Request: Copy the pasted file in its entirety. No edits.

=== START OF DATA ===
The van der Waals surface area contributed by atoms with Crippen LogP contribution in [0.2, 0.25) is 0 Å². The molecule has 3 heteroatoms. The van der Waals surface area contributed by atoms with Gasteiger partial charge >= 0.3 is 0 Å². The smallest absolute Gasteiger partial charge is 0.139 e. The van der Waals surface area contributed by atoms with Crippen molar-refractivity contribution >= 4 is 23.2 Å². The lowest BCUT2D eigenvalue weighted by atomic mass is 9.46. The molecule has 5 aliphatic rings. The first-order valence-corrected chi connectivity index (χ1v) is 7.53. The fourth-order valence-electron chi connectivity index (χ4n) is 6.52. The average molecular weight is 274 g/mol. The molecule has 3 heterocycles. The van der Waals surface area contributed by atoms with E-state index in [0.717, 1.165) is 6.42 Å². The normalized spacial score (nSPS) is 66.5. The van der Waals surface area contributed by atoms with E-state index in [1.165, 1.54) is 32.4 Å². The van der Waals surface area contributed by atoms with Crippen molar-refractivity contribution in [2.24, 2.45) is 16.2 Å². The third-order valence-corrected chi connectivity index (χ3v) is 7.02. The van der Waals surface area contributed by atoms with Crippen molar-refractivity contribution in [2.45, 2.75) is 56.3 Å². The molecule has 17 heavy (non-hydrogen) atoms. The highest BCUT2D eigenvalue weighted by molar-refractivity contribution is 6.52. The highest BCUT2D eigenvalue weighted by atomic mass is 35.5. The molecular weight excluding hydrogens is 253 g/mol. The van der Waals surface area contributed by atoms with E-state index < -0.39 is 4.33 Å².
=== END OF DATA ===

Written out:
The van der Waals surface area contributed by atoms with Crippen LogP contribution in [0.2, 0.25) is 0 Å². The molecule has 3 heteroatoms. The van der Waals surface area contributed by atoms with Gasteiger partial charge >= 0.3 is 0 Å². The smallest absolute Gasteiger partial charge is 0.139 e. The van der Waals surface area contributed by atoms with Crippen molar-refractivity contribution >= 4 is 23.2 Å². The lowest BCUT2D eigenvalue weighted by atomic mass is 9.46. The molecule has 5 aliphatic rings. The first-order valence-corrected chi connectivity index (χ1v) is 7.53. The fourth-order valence-electron chi connectivity index (χ4n) is 6.52. The average molecular weight is 274 g/mol. The molecule has 3 heterocycles. The van der Waals surface area contributed by atoms with E-state index in [0.717, 1.165) is 6.42 Å². The normalized spacial score (nSPS) is 66.5. The van der Waals surface area contributed by atoms with E-state index in [1.165, 1.54) is 32.4 Å². The van der Waals surface area contributed by atoms with Crippen molar-refractivity contribution in [2.24, 2.45) is 16.2 Å². The third-order valence-corrected chi connectivity index (χ3v) is 7.02. The van der Waals surface area contributed by atoms with Crippen molar-refractivity contribution in [2.45, 2.75) is 56.3 Å². The molecule has 17 heavy (non-hydrogen) atoms. The highest BCUT2D eigenvalue weighted by molar-refractivity contribution is 6.52. The highest BCUT2D eigenvalue weighted by atomic mass is 35.5. The molecular weight excluding hydrogens is 253 g/mol. The van der Waals surface area contributed by atoms with E-state index < -0.39 is 4.33 Å².